Uncontrolled increase in excitotoxic compounds (glutamate, aspartate) in the interneuronal medium is an important pathogenic factor of development of ischemic injury of the brain. These excitotoxic compounds induce sustained activation of the corresponding receptors providing for pleiotropic effects of their activation in the cell, thus altering intracellular homeostasis. Activation of glutamate receptors by kainate (KA) or N-methyl-D-aspartate (NMDA) is associated with Ca-dependent formation of reactive oxygen species inducing massive cell death. Pretreatment of neuronal suspension with carnosine protects the cells from KA- and NMDA-dependent injury. Suppression of glutamate receptor-dependent toxicity was dose-dependent, and IC50 was 0.75 mM; this value is similar to the physiological concentrations of carnosine in the vertebrate brain [37].

In vivo, in a model of ischemia of rat brain induced by prolonged (5 days) occlusion of the common carotid arteries, the activity of the glutamate receptors was studied as well as the effect of carnosine on their function. Ischemic injury of the tissue was characterized by activation of NMDA receptors, and this activation was suppressed by carnosine. After prolonged ischemia of the brain, binding of NMDA by the glutamate receptors was 2-fold higher versus that in the intact animals. In rats pretreated with carnosine before the occlusion of the carotid arteries, binding of NMDA by brain synaptosomes (determined at the end of ischemia) was similar to that in the intact animals.

Excessive production of dopamine in ischemia and dopaminergic hyperactivity during recirculation in the ischemic zone play an important role in neuronal death. Oxidation by monoamine oxidases A and B is the main pathway of catecholamine and other monoamine neurotransmitter catabolism. In the case of ischemia of the brain, activity of monoamine oxidases is decreased by 20-30% [38]. In a rat model of global ischemia of the brain (occlusion of cephalic vessels), MAO B activity is decreased to 75-80% of the levels detected in the intact brain. Pretreatment with carnosine inhibited this suppression of the MAO B activity [39]. These data do not suggest a direct mechanism of MAO B protection by carnosine in the ischemic brain but indicate that carnosine can compensate for the pathogenic effects of catecholamines. Another possible pathway of carnosine-dependent regulation of catecholamine levels in the ischemic brain may involve its effects on tyrosine hydroxylase, which is the key enzyme of synthesis of these neuromediators. In vitro, it was shown that micromolar concentrations of carnosine suppress the activity of tyrosine hydroxylase (isolated from rat brain) by 75% in a model system [40]. Thus, the influence of carnosine on the levels of catecholamines in the brain can involve limitation of the synthesis of these excitotoxic compounds and protecting pathways of their oxidative conversion.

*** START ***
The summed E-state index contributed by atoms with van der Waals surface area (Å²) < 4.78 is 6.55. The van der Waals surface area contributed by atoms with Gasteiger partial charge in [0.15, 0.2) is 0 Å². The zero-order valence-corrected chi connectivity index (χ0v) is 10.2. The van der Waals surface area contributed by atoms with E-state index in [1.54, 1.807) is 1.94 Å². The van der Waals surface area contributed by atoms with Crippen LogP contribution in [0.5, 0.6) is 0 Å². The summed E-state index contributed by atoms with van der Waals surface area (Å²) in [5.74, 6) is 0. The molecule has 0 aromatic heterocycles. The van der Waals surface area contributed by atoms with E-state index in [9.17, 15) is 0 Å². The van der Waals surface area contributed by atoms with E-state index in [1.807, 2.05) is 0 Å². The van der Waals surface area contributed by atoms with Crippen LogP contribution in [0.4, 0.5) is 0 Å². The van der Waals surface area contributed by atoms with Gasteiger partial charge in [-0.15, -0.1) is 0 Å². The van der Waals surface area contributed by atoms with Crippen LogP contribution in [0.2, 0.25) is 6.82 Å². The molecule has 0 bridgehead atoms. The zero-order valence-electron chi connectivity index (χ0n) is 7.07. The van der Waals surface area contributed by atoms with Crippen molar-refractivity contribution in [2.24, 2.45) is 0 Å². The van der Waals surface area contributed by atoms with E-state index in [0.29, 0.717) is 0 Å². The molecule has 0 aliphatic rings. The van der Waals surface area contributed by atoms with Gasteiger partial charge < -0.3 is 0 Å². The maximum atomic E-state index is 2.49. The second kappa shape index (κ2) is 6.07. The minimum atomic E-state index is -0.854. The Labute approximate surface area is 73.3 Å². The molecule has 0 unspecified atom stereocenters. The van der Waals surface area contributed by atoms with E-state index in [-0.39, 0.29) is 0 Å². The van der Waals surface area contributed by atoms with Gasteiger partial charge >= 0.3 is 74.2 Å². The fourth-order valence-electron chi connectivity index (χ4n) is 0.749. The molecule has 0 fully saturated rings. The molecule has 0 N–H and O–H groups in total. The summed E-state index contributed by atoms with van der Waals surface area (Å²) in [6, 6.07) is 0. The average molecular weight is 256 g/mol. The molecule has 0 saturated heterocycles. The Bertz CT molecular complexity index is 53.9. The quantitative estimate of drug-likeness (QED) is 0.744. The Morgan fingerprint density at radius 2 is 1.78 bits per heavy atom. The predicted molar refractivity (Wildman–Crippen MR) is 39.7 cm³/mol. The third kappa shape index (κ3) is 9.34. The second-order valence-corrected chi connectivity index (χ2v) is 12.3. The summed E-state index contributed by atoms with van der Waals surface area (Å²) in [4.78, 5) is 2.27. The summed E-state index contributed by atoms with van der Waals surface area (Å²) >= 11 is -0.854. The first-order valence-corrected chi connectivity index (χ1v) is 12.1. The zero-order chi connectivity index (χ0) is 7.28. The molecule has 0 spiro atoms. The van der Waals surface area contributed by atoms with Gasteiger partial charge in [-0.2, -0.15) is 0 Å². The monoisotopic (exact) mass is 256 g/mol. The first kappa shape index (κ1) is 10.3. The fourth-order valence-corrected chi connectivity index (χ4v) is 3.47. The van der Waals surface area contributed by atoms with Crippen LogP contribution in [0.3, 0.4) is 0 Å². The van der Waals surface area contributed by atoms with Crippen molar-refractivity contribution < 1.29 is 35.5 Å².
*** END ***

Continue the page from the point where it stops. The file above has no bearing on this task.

Data on protection of the heart from ischemia by carnosine are of interest considering the reviewed problem. In cardiac muscle, the concentration of the histidine-containing dipeptides is up to 10 mM, and most of these dipeptides are acetylated [41]. During short-term hypoxia of the heart, carnosine promoted preservation of the coronary blood flow, decreased loss of lactate dehydrogenase from cardiomyocytes, and suppressed the development of ischemic contracture [42]. In cardiac reperfusion after lethal blood loss, carnosine administered in nutrient blood-substituting medium protected cardiomyocyte membranes from injury and normalized the functioning of the enzymes localized in these membranes [43]. Carnosine decreased the development of contracture in ischemia-reperfusion. At the same time, release of myoglobin and nucleosides from cardiomyocytes was decreased, suggesting that carnosine has membrane-protecting activity [44]. Acetylated carnosine was more efficient in suppressing ischemic contracture, and its influence on cardiac contractility was more pronounced. Moreover, acetylcarnosine restored myocardial contractility during ischemia [45]. Hence, carnosine has anti-ischemic activity in the heart as well as in the brain.

Thus, carnosine is a very promising candidate for an anti-ischemic medication due to a combination of several effects. The effects of carnosine on the production and levels of reactive oxygen species can play the key role in anti-ischemic activity of this dipeptide. However, significant impact of other activities of carnosine should not be neglected, including its function as a mobile proton buffer and iron ion chelator. Further studies will resolve this problem, but even at present clinical studies of anti-ischemic effects of carnosine can be considered.

The authors are indebted to Professor A. A. Boldyrev for valuable comments during preparation of the manuscript and for helpful discussions.